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Bottling the Genie: The Net's Future

From John Paczkowski's Good Morning Silicon Valley, Oct. 17, 2003:
"The combination of the personal computer and the Internet is the ultimate in empowerment for the masses, right? The technology defies borders, routes around censorship, and allows the voices of individuals to be heard on the same stage as the rich and powerful, right? That's what John Walker, founder of Autodesk, used to think too. Now he's not so sure, and in a sobering mongraph titled "The Digital Imprimatur: How big brother and big media can put the Internet genie back in the bottle," he explains why...
"The Net is not the peaceful little village of academics and hobbyists it once was; now it's a metropolis, with serious money to be made, serious power to be wielded and serious nastiness to be warded off. Walker's contention is that the very mechanisms now available and in development to manage life in such an environment - the walls we need to protect ourselves, the authentication of identity that we need to trust each other - could gradually create a structure of choke points and authority that would leave government and corporate powers in control of Net use, and all in the name of protecting the user. Before you say it could never happen, read the full treatise - it's long, but clearly written, and it's an eye-opener."
I'll second that recommendation, and add one of my own. For a longer-range view that looks at the underlying potential in both directions, David Ronfeldt's 1992 paper Cyberocracy is Coming remains the most perceptive single piece I've yet read.


The Internet has the power to empower people, but as it grows in potential, so does the expertise of those who would seek to keep the people powerless in using new technology and the institutions of democracy to achieve their aims.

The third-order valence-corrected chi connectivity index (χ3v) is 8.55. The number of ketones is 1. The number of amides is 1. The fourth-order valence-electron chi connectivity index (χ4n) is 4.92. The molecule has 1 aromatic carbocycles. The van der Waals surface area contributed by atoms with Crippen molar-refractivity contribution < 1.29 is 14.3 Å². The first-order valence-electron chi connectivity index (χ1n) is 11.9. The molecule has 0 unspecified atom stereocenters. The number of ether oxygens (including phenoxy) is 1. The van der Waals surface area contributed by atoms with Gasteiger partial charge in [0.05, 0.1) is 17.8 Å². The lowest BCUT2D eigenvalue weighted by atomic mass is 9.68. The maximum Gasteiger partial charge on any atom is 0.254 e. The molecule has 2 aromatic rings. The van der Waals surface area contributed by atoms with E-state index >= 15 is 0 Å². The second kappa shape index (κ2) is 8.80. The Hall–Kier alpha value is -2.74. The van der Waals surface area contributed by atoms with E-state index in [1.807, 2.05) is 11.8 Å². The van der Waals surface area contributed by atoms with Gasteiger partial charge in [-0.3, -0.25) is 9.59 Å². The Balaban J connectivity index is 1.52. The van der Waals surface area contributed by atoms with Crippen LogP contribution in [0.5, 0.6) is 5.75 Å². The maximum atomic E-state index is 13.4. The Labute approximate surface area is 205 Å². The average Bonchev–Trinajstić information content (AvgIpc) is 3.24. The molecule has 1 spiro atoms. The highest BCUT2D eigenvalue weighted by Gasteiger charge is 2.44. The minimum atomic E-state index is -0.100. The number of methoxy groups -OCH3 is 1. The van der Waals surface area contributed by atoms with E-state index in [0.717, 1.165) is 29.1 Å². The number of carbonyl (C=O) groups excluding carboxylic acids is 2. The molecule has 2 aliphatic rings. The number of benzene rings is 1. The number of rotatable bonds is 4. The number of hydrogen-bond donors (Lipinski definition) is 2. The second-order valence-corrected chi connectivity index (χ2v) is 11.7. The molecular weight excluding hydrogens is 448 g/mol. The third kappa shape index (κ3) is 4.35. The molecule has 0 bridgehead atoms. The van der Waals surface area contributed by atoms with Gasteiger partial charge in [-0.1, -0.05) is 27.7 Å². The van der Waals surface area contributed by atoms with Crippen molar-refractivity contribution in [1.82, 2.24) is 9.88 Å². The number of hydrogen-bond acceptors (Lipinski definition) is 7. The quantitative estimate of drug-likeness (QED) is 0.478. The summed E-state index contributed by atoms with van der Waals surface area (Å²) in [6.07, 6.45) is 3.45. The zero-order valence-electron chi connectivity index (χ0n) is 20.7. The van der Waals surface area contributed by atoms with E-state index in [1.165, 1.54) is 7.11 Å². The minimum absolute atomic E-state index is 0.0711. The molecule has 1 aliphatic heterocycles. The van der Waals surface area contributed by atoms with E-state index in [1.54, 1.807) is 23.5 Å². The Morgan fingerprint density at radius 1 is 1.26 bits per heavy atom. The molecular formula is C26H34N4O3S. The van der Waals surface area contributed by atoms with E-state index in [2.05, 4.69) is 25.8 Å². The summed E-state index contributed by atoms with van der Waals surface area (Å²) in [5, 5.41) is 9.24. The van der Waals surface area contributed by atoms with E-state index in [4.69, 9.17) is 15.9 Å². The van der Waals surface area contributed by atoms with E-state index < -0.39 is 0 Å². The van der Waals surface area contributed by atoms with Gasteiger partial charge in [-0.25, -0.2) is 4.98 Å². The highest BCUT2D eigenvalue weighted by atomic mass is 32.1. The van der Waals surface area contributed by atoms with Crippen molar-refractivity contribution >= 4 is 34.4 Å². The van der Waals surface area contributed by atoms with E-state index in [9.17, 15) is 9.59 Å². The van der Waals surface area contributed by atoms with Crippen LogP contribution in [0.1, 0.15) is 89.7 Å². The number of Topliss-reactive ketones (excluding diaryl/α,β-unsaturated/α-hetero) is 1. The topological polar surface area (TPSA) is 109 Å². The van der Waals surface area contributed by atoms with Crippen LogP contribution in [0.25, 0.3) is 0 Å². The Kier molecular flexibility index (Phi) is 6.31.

Look at two of the big 2004 election year stories:
the emergence of the blog, and the Diebold voting machine controversy. One's invigorating, the other is horrifying. I hope the good guys win.

Thats some heavy reading and,---oh oh the FBI is at my door, gotta run!

Great post (both links), Joe! It will take some time to digest, but hopefully the discussions and feedback will continue and be effective. The DoS at Hosting Matters, no matter who was responsible, is another reminder of how NEW and vulnerable this thing is. Fortunately
some officials are on top of it: (thanks, Porphy)

Keep up the good work. Ben (in a comment for to Roger Simon) is right about the consequences of not correctly or adequately recognizing or responding to feedback from the real world (see Thomas Sowell in The Vision of the Annointed--again via Porphy). With diligence and hard work (yeah, you too, Maynard!) these issues will get sorted out in the light of rational debate. Although Porphy is "rather pressimistic" about political matters, I have faith that higher power(s) will prevail.

After reading the article a series of thoughts came to mind. The internet is no different from any other community. I think you will find the internet subject to the same vagaries that bedevil codified law. Individuals and organization are always trying to change laws to suite their needs or benefit them in some way. These will of course either expand or restrict freedom in some way. The same dynamic will be at work on the internet. The concept of anonymity is horrid to most communities. This means lack of accountability for one's actions. Communities don't like that. I am neither supporting nor fighting the ongoing events just describing them from my point of view.

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